Membership has its privileges (and should be privileged) Part 2 of 2

Visa’s failure to honor its promises on the Upside program (See the post “Visa – We Aren’t Even Where We Promise to Be.”) left us desperate. S was borrowing cash from her cousins to pay her bills (many youth hostels only accept cash, and the types of eateries they were patronizing prefer it). And we were losing valuable time on our vacation.

I am an American Express Platinum card member. With little hope, I called them for help, telling them up front that I did not expect them to be able to do so. The customer service staff who heard my tale raised my hopes by saying that she was sure Amex would be able to do something. She connected me to an got “Amex Global Assist” agent – after she had relayed to him accurately my entire tale of woe.

Immediately on taking over the call, the Global Assist agent proposed a solution. Since S was by now in Salzburg, Amex would wire the money to Western Union and S could pick it up at any of its 50 locations there. “Only €250?” the agent asked me, “Are you sure? You can send much more. Mr. Mukherjee,” As he delved deeper into his solution, he realized that Austria did not allow minors to receive money. So he asked me if there was anyone over 18 in Salzburg whom S trusted? If not, he’d craft a different solution. I told him about S’s cousin. No problem, he said, we will send him the money. And then, he set up a 3-way call with S. He wanted to see if he could find a Western Union near her youth hostel that was open at that time of the night (10 pm), so that S could get the money immediately. After getting S on the call, he described the forms Western Union would ask my nephew to fill and the responses my nephew should give. He said that if anything went wrong, S should call Amex immediately (collect, of course) from the Western Union office. He provided a case file number to quote to whichever of his colleagues took the call. Then he told me – casually – that since this was an emergency, Amex would waive all fees. Truly, membership has its privileges.

In my last post, I argued that Visa could not deliver baseline Plan and Execute effectively. Moreover, I noted that it was tarnishing its brand by allowing partners to use it to sell services that Visa/they could not – would not – deliver. A different way about thinking about the second point is: membership in a network should be privileged — it should be restricted to those who are capable of upholding the network’s branding.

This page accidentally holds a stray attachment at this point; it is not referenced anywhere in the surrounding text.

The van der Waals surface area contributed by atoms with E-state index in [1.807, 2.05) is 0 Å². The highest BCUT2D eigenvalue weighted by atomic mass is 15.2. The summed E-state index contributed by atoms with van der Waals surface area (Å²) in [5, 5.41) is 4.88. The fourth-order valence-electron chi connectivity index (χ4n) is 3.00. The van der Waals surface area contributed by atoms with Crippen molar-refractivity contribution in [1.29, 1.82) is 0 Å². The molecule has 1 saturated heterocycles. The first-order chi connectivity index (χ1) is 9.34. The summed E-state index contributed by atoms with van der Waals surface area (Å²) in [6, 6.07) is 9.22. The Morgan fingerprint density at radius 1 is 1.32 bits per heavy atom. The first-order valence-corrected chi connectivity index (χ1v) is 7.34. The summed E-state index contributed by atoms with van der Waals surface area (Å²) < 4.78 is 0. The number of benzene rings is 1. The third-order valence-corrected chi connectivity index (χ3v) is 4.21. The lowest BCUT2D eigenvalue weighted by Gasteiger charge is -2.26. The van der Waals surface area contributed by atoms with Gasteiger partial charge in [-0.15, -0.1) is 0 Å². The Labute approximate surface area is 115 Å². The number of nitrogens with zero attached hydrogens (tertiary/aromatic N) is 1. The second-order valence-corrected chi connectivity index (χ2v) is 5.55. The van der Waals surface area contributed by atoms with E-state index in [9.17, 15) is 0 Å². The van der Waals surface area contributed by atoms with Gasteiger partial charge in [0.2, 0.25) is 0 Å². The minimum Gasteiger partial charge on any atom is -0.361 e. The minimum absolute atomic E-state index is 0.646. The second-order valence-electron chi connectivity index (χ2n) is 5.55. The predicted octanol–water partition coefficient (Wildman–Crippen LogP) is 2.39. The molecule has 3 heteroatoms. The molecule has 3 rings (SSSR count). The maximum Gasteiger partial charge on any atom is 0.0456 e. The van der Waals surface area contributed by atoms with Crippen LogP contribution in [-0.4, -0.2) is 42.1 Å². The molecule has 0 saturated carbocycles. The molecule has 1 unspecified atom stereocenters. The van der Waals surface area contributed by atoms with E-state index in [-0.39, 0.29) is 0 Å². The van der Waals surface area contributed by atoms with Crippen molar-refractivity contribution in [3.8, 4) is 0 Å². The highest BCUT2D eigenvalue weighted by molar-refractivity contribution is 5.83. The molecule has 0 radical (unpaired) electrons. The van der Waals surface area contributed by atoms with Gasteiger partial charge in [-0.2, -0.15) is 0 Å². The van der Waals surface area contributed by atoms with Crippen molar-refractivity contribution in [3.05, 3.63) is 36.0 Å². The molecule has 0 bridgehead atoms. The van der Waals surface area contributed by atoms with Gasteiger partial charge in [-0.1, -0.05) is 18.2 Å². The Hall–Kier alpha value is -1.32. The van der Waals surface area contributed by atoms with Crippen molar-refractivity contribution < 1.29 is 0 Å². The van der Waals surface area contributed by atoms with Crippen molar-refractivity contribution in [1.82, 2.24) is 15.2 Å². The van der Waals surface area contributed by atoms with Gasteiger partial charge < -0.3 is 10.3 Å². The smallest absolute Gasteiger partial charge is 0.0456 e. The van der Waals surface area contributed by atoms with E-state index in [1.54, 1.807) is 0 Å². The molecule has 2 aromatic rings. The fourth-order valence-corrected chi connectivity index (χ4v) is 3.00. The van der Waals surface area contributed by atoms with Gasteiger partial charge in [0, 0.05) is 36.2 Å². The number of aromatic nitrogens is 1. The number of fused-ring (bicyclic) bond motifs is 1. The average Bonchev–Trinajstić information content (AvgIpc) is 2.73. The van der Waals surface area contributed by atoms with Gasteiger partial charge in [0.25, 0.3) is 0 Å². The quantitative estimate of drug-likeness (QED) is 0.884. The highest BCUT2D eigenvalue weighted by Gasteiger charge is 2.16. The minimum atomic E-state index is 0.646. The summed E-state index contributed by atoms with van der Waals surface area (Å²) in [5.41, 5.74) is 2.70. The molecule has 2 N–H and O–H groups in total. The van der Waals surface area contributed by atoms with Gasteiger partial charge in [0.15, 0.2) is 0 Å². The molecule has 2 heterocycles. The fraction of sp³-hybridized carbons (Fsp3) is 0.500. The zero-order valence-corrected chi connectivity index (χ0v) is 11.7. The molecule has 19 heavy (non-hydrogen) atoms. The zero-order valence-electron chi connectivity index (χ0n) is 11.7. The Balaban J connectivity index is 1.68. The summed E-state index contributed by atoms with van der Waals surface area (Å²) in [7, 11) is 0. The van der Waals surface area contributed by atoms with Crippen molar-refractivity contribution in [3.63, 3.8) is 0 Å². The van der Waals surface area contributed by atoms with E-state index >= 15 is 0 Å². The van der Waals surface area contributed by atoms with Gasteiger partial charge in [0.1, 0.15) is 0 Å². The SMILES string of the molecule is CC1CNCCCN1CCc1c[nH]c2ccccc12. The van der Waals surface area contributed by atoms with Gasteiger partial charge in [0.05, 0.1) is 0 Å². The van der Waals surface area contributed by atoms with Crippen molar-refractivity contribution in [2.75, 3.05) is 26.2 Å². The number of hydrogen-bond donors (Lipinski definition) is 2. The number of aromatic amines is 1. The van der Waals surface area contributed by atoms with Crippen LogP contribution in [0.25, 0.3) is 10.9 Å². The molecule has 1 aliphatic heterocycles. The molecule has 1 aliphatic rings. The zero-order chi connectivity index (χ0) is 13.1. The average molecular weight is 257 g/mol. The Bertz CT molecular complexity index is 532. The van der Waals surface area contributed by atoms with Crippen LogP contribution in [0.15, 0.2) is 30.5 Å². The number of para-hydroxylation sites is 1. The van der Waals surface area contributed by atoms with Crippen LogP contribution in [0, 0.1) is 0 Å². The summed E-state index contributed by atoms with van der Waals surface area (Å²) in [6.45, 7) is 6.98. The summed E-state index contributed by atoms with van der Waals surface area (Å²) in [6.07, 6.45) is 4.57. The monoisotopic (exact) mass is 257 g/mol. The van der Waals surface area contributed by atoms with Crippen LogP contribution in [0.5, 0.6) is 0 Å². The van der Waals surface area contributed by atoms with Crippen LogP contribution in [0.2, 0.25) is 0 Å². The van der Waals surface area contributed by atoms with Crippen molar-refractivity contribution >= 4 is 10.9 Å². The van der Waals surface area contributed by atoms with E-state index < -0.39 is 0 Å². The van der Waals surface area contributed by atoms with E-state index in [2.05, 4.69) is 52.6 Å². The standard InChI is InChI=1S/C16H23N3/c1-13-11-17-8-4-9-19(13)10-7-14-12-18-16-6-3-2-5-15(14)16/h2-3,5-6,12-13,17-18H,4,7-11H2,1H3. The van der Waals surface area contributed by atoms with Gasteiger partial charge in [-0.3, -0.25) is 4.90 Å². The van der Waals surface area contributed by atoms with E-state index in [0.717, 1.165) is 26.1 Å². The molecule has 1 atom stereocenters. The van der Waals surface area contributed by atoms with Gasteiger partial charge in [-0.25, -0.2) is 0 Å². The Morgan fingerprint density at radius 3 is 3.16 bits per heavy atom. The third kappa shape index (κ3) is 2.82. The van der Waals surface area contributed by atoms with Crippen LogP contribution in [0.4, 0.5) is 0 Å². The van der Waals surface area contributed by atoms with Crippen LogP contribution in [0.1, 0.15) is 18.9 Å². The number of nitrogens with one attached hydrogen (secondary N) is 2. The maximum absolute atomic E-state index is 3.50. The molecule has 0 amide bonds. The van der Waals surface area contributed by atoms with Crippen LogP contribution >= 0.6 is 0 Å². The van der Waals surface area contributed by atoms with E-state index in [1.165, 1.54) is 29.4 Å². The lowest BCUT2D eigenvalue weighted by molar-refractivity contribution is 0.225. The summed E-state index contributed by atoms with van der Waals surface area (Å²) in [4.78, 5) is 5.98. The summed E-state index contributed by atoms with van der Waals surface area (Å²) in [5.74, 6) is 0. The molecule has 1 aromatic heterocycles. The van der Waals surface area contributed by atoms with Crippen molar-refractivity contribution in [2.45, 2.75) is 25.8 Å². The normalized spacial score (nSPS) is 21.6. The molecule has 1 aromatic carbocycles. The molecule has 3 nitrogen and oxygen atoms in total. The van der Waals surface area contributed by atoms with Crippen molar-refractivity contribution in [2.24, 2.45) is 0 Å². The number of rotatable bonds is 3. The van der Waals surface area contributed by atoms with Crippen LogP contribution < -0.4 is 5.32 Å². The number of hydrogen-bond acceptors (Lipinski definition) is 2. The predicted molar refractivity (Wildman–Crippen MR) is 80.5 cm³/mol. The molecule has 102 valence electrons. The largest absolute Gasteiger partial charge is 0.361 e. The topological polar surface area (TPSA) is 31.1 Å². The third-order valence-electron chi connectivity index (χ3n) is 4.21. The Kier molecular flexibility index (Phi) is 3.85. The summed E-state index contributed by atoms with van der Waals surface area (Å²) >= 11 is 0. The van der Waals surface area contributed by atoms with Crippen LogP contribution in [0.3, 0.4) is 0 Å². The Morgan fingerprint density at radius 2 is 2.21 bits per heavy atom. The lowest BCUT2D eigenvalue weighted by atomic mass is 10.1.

In contrast, American Express flawlessly displayed its mastery of the other three critical capabilities of a great networked company: Sense, Respond and Learn. It was ready to Sense the occurrence of a type of event that could happen to any of its members, though it could not anticipate who would be affected, to what degree, when, where, why or how. Once it sensed an individual occurrence, it immediately Responded with a semi-custom solution. No one told the Global Assist agent what to do; Amex’s culture, processes, technology and yes, network, enabled him to find a solution for my specific problem, even though it had nothing to do with Amex. And then, the very next day, Amex contacted me to get my views on how well it had met my needs. Undoubtedly, someone will analyze its handling of this event to see what Amex could Learn from it for the future.

My wife and I resolved to talk about Amex’s performance to our network of friends and business partners. I have already urged several people to upgrade to a Platinum if invited to do so by Amex; the $400 annual fee is worth it. And yes, while we cannot stop using Visa cards because of its wide acceptance, we can – and will – use our Amex cards whenever we have a choice, and particularly for all large purchases (our MasterCards will get next priority and Visa the last). Given our travel and spending patterns, there’s no question that whatever Amex invested in its Sense and Respond effort to help us, it will earn back – and a lot, lot more – in a handful of months, maybe even weeks or days.

Now if only I could interview the people who designed this capability for my next book …!

If you’ve had experiences similar to the ones described in these two posts, do let me know. I would be really interested in understanding what you learnt from them and how they affected your subsequent behavior.

Category: Business Environment, Business Tools One comment »

One Response to “Membership has its privileges (and should be privileged) Part 2 of 2”

  1. Susan Kishner

    I finally decided to write a comment on your blog. I just wanted to say good job. I really enjoy reading your posts.

Leave a Reply

Back to top